I'm sure you've seen the news by now: a child died from eating a cookie at Publix and the family is suing.
Died. From eating a cookie.
I suspect that if this headline made your heart ache then you're a parent. I suspect that if it made your heart ache and drop into your stomach as your head filled with anxiety and fear, then you're the parent of child with food allergies.
See, for those of us who are fighting the daily battles that are food allergies, it's the headlines like these make us take a knee. And then a deep breath. And then make us reevaluate everything we've been doing to protect our children. Once again.
Yes, I've read all questions people are asking. Is it Publix's fault? Is it the person who worked at the bakery's fault? Is it the mom's fault? Is it the medic's fault? What about GMO's? Personally, I don't care who's at fault here, because the truth is that all I care about is that another child has passed away from the very same thing that could potentially kill my child: a cookie.
But I do have questions. Lots of them.
Though, like most allergy parents, my questions are a little different. Was it a cookie he has ever had before? Did the cookie actually contain the allergens or was it just made on shared equipment? Did he get hives? How soon did the mom administer the EpiPen? Did she miss the muscle? Did she try a second Epi? Was it expired? What were the child's RAST scores from the allergen that killed him? What about his skin prick tests? Did he have any other food allergies? What were all the warning signs? How long until mom called 911? Did the medics administer more epinephrine? And on, and on.
Because we have so many questions, but none are about who is to blame. Our questions are focused on getting answers. Because, guess what? We hardly have any. Food allergies are hard to navigate and there are very few clear-cut answers right now, which means the fine line between letting your child lead a normal life and protecting them from their allergies is the tightrope we walk every day. Every dinner out. Every birthday party. Every meal made by someone else. Every holiday. Every item with "natural flavorings" listed as an ingredient. Every trip to the grocery store.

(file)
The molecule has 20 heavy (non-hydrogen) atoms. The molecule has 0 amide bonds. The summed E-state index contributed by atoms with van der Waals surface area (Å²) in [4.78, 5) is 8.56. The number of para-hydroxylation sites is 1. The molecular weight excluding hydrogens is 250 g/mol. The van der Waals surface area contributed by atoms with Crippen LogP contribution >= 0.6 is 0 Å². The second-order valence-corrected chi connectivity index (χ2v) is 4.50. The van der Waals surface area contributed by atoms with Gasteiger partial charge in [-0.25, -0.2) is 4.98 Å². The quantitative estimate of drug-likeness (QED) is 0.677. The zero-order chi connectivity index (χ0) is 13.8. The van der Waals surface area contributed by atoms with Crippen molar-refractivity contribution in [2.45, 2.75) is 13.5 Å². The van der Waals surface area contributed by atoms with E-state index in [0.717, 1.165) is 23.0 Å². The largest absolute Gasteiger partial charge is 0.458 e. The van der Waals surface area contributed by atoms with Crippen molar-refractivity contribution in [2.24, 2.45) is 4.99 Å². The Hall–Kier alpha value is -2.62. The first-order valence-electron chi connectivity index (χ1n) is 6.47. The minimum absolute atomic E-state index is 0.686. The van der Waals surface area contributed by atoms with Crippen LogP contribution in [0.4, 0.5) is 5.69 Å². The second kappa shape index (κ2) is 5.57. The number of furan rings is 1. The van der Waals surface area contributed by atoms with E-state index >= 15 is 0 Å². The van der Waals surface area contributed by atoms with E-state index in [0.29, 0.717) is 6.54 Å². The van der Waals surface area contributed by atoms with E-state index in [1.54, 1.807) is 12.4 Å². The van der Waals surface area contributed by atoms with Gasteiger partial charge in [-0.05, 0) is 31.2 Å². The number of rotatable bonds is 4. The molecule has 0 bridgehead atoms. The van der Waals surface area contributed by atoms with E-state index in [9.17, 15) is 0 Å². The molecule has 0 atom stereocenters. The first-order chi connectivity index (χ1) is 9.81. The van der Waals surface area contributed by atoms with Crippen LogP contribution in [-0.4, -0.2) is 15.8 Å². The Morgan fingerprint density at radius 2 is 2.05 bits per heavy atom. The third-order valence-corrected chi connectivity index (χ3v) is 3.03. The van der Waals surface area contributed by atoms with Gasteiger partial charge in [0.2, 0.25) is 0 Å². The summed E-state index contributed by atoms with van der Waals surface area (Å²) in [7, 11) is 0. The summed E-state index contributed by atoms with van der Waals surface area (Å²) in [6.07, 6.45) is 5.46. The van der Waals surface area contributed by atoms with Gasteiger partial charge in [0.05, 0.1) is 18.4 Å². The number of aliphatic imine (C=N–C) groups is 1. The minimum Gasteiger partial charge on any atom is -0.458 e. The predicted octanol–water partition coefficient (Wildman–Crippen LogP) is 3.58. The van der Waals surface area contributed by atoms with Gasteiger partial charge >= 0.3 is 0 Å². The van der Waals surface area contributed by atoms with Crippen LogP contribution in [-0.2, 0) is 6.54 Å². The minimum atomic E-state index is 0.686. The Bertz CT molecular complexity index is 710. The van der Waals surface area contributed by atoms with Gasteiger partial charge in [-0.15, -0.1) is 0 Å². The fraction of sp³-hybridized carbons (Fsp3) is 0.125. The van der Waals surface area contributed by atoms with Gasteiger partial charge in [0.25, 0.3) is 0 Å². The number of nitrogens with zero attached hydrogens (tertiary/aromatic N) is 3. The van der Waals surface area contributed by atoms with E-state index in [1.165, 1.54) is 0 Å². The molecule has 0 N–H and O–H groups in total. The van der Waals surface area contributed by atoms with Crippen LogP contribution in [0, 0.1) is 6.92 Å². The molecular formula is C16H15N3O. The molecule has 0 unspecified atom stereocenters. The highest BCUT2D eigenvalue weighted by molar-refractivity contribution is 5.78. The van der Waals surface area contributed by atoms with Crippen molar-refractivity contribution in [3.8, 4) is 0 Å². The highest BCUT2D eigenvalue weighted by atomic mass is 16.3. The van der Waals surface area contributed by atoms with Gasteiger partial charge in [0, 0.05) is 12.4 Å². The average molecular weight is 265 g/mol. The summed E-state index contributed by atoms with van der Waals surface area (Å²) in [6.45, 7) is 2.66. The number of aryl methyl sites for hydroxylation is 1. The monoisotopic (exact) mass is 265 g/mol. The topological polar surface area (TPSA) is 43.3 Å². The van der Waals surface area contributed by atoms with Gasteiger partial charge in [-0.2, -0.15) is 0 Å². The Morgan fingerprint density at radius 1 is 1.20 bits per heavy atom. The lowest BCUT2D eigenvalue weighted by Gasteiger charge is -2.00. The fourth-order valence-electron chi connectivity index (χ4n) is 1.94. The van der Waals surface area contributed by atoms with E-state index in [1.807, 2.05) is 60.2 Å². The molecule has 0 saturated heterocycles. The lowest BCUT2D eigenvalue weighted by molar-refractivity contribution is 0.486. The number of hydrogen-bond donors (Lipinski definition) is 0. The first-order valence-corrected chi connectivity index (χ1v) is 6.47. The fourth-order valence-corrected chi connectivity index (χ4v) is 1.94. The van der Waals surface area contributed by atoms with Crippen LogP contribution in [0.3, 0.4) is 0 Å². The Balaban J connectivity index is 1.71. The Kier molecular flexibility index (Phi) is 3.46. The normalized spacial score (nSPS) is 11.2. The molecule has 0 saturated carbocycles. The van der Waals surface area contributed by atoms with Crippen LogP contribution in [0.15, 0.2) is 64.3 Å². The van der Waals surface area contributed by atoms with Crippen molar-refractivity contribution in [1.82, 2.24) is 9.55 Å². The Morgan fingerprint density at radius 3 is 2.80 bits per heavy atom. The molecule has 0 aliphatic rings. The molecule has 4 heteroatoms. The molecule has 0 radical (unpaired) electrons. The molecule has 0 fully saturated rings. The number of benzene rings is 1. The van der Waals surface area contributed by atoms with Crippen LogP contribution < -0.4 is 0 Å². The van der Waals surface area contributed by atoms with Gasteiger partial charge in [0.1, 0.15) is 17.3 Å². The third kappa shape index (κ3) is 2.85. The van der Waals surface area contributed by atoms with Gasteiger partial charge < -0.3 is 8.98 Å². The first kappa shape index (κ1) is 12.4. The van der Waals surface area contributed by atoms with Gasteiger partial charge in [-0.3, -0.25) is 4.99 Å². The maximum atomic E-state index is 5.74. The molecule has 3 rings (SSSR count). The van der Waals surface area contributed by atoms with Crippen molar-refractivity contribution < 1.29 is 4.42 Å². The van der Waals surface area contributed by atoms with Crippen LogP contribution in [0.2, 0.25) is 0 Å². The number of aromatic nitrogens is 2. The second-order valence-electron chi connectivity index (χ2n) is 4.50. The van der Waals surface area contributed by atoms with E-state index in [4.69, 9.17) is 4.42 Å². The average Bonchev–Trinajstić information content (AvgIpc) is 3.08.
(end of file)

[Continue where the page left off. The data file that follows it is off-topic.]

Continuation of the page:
And just today I took my son to a pizza joint where we had eaten at hundreds of times before, I got him the same thing he's always had, wiped the table, and looked in my purse only to realize I didn't have his EpiPen or Benadryl. As he took his first bite I wondered if they changed how they made the pizza. Or what the person who sat at this spot before us ate? Did anyone else dining here have an Epi? All while the story of the boy who died from eating a cookie was at the forefront of my mind. The painful internal battle with myself about whether or not I should pack us up and head home or let him enjoy the fun lunch out I had promised him ensued.
And many of you might question how a simple lunch turned terrifying for me, but the truth is that boy's cookie could have been my son's pizza.
So while I'm going to keep on protecting my child the best way I know how, hearing about the deaths of children from food allergies never gets any easier. And perhaps it's time to start asking the right questions in hopes to get the right answers far beyond who's to blame.